In its 2010 NPR, the Obama administration argued that nuclear terrorism was the “most immediate and extreme danger” facing the United States, citing the “vulnerability to theft or seizure of vast stocks of such nuclear materials around the world.” The Obama administration pledged to “accelerate efforts to prevent nuclear terrorism” through several important initiatives, including nuclear security summits, increased funding for US programs aimed at reducing nuclear terrorism risks, accelerating US programs to remove and secure “high-priority vulnerable nuclear material around the world,” and increasing security in nuclear facilities around the world. The Obama administration was able to accomplish much of its bold agenda.
The Trump administration’s worldview could not have been more different from the Obama administration. Yet on the issue of nuclear security, President Trump’s NPR followed in the footsteps of his predecessor. The 2018 NPR states that “[n]uclear terrorism remains among the most significant threats to the security of the United States, allies, and partners.” It prescribes a “multilayered” approach, focused on “securing nuclear weapons, materials, related technology, and knowledge, to prevent their malicious use” and enhancing “cooperation with allies, partners, and international institutions to prevent nuclear terrorism.”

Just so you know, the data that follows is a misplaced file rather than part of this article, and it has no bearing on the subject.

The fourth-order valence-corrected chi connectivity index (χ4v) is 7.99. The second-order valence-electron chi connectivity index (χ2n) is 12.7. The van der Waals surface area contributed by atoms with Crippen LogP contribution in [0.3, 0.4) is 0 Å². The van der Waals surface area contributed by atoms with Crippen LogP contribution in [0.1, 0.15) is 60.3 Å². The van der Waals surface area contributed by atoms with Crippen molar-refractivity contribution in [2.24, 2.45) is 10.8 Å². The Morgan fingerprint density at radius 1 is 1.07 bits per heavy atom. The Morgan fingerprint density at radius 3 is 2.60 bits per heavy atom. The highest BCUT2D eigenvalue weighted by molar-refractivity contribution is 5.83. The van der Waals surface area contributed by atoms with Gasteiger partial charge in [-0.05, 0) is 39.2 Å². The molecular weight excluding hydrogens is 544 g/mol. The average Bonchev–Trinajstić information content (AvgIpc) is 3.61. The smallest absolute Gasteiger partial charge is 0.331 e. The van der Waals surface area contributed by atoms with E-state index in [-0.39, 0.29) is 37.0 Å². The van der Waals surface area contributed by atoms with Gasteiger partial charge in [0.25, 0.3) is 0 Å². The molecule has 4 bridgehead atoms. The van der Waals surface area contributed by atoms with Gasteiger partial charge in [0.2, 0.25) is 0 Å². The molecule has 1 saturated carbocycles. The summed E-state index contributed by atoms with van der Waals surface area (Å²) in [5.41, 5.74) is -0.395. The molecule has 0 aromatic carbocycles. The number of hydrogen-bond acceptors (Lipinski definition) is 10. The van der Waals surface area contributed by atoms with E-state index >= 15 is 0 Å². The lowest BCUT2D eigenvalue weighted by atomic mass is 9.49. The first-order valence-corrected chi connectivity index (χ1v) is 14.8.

The Biden administration’s NPR should support and advance the goals articulated by both the Obama and Trump administrations. It should recommend the development of a long-term, whole-of-government plan to support strong and sustainable nuclear security for the world’s stocks of nuclear weapons, highly enriched uranium, separated plutonium, and major nuclear facilities. The plan should include an initiative focused on transitioning from the longstanding Cooperative Threat Reduction (CTR) approach to a new model for nuclear security cooperation focused on sustained engagement and continuous improvement. Unlike the CTR approach, which was based largely on donor-recipient relationships, this new approach should focus on engaging with other countries as peers, and providing encouragement and expertise when needed.